in the third condition the control valve arrangement connects the first and second chambers with the pressure accumulator and disconnects the first and second chambers from the fluid reservoir.
12. The hydraulic power steering system of claim 11, wherein the desired pressure in the pressure accumulator is in the range of approximately 100 to 1800 psi.
13. The hydraulic power steering system of claim 12, wherein the desired pressure in the pressure accumulator is in the range of approximately 100 to 300 psi.
14. The hydraulic power steering system of claim 11, wherein in the third condition the control valve arrangement further connects the first and second chambers with each other for fluid communication therebetween.
15. A hydraulic power steering system for a motorized vehicle comprising:
a hydraulic pump for generating hydraulic pressure;
a hydraulic cylinder system having a first chamber of variable volume, a second chamber of variable volume, and at least one movable piston;
a steering mechanism operatively engaged with the at least one piston of the hydraulic cylinder;
a hydraulic fluid reservoir;
a pressure accumulator selectively connected to the hydraulic pump and chargeable to a desired pressure; and
a control valve arrangement operable to selectively connect the first and second chambers of the hydraulic cylinder to the pump, the pressure accumulator and the reservoir, the control valve arrangement operable in a least three conditions, wherein:
in the first condition the control valve arrangement connects the first chamber with the pressure accumulator and connects the second chamber with the reservoir for fluid communication therebetween;
in the second condition the control valve arrangement connects the first chamber with the reservoir and connects the second chamber with the pressure accumulator for fluid communication therebetween; and
in the third condition the control valve arrangement connects the first and second chambers with each other and disconnects the first and second chambers from the reservoir.
16. The hydraulic power steering system of claim 15, wherein the control valve arrangement is further operable in a fourth condition and a fifth condition, wherein in the fourth condition the control valve arrangement connects the first chamber with the pump and connects the second chamber with the reservoir for fluid communication therebetween, and wherein in the fifth condition the control valve arrangement connects the first chamber with the reservoir and the second chamber with the pump for fluid communication therebetween.
17. The hydraulic power steering system of claim 15, wherein the desired pressure in the pressure accumulator is in the range of approximately 400 to 600 psi.
18. A hydraulic power steering system for a motorized vehicle comprising:
a hydraulic pump for generating hydraulic pressure;
a hydraulic cylinder system having a first chamber of variable volume, a second chamber of variable volume, and at least one movable piston;
a steering mechanism operatively engaged with the at least one piston of the hydraulic cylinder;
a hydraulic fluid reservoir;
a first pressure accumulator selectively connected to the hydraulic pump and chargeable to a first pressure;
a second pressure accumulator selectively connected to the hydraulic pump and chargeable to a second pressure; and
a control valve arrangement operable to selectively connect the first and second chambers of the hydraulic cylinder to the pump, the first pressure accumulator, the second pressure accumulator and the reservoir, the control valve arrangement operable in at least four conditions; wherein:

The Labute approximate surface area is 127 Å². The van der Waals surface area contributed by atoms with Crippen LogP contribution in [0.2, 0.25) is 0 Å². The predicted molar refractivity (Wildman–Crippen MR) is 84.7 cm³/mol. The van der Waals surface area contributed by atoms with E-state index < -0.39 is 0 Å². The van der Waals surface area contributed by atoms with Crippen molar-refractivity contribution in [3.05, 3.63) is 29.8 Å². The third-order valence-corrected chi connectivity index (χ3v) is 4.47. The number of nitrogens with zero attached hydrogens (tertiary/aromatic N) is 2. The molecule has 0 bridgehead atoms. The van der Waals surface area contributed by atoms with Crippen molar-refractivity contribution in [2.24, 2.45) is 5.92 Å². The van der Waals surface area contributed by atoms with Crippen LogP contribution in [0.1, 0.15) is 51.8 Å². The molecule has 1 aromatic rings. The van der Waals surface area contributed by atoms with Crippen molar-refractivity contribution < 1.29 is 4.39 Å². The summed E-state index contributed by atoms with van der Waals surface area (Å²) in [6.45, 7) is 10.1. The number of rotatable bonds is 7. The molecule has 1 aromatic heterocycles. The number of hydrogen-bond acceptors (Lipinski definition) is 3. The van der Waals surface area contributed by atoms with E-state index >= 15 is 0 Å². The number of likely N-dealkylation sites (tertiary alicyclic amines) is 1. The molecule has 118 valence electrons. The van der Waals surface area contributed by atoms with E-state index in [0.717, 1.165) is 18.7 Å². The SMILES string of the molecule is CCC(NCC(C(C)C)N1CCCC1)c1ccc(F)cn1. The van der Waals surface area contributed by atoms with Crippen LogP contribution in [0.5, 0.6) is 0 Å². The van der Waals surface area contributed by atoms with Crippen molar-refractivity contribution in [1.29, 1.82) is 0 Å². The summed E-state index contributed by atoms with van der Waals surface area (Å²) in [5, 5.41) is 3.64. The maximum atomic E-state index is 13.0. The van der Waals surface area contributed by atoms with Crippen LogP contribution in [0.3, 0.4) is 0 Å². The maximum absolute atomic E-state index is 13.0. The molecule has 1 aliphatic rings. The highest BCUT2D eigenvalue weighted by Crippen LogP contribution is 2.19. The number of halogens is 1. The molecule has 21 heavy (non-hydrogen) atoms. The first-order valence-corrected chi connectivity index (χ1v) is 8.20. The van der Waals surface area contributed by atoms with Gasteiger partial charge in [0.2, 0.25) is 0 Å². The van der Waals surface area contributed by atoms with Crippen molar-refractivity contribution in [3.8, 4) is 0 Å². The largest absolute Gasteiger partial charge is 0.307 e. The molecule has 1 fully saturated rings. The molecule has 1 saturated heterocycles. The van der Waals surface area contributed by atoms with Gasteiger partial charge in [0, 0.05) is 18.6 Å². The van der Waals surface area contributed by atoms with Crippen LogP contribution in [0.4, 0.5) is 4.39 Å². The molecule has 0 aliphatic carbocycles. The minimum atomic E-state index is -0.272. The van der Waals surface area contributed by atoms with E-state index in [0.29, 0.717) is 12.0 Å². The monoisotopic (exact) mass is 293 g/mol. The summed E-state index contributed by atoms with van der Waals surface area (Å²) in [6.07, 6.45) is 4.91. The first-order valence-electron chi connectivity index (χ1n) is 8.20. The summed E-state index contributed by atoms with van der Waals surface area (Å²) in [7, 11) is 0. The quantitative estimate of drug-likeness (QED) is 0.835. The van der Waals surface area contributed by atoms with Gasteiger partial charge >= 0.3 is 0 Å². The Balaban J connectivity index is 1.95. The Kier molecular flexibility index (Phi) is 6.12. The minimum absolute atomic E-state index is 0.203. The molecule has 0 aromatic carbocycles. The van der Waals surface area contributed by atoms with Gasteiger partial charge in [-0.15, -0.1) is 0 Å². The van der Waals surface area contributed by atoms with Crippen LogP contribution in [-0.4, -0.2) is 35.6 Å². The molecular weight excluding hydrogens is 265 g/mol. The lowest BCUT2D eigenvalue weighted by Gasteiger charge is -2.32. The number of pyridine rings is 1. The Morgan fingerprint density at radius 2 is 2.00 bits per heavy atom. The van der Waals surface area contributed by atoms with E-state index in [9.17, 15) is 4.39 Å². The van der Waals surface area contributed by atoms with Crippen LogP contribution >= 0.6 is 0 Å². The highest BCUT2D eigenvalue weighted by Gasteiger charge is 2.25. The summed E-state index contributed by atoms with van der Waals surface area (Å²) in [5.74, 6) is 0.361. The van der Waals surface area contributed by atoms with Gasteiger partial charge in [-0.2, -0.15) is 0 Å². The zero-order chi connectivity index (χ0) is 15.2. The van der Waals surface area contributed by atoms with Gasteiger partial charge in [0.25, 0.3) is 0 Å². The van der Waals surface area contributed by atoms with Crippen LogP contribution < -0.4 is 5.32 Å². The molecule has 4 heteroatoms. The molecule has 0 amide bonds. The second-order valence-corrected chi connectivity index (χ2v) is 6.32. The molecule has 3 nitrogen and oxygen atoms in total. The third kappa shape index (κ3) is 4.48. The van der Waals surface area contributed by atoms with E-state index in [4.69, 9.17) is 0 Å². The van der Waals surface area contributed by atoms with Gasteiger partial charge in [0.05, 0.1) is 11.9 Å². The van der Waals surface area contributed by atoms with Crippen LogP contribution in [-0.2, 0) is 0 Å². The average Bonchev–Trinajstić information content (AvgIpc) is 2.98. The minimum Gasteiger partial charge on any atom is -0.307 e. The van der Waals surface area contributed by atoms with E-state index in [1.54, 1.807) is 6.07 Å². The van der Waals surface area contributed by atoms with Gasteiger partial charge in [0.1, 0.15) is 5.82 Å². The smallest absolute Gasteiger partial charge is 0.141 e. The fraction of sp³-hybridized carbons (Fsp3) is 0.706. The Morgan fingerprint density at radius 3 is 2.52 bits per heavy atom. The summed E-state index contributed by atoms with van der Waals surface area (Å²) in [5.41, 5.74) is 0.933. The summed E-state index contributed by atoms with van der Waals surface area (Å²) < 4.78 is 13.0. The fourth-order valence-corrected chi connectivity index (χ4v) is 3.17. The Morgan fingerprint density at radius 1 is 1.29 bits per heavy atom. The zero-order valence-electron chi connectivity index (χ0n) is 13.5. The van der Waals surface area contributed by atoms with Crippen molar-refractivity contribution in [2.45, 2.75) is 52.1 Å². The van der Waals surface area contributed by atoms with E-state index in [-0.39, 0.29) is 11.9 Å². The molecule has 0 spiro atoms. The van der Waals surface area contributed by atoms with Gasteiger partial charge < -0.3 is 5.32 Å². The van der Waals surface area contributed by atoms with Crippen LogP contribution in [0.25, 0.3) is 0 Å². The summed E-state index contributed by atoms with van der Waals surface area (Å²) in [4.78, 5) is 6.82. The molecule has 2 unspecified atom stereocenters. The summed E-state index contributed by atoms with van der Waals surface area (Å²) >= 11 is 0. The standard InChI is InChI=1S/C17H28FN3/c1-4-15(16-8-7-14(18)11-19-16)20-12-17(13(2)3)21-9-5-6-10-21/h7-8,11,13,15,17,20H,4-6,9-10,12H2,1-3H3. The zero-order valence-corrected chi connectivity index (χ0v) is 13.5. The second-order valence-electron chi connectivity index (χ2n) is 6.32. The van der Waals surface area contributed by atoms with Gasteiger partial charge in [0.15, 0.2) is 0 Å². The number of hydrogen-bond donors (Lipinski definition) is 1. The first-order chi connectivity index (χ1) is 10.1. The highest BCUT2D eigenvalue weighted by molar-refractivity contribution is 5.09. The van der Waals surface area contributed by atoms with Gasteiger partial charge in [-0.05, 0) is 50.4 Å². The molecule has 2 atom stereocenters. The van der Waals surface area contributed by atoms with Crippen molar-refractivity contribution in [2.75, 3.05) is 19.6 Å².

in a first condition the control valve arrangement connects the first chamber with the first pressure accumulator and connects the second chamber with the reservoir for fluid communication therebetween;
in a second condition the control valve arrangement connects the first chamber with the reservoir and connects the second chamber with the first pressure accumulator for fluid communication therebetween;
in a third condition the control valve arrangement connects the first chamber with the second pressure accumulator and connects the second chamber with the reservoir for fluid communication therebetween; and
in a fourth condition the control valve arrangement connects the first chamber with the reservoir and connects the second chamber with the second pressure accumulator for fluid communication therebetween.
19. The hydraulic power steering system of claim 18, wherein the second pressure is greater than the first pressure.
20. The hydraulic power steering system of claim 19, wherein the first condition corresponds to a low pressure steering assist operation in a first direction, the second condition corresponds to a low pressure steering assist operation in second direction, the third condition corresponds to a high pressure steering assist operation in the first direction and the fourth condition corresponds to a high pressure steering assist operation in the second direction.
21. The hydraulic power steering system of claim 18, wherein in the first condition the control valve arrangement also disconnects the first chamber from the pump and the second pressure accumulator.
22. The hydraulic power steering system of claim 18, further comprising a third pressure accumulator selectively connected to the hydraulic pump and chargeable to a third pressure, wherein the control valve arrangement is further operable to selectively connect the first and second chambers to the third pressure accumulator for fluid communication therebetween.
23. The hydraulic power steering system of claim 22, wherein the third pressure is greater than the second pressure.
24. The hydraulic power steering system of claim 19 wherein the first pressure is in the range of approximately 400 to 600 psi and the second pressure is in the range of approximately 600 to 1800 psi.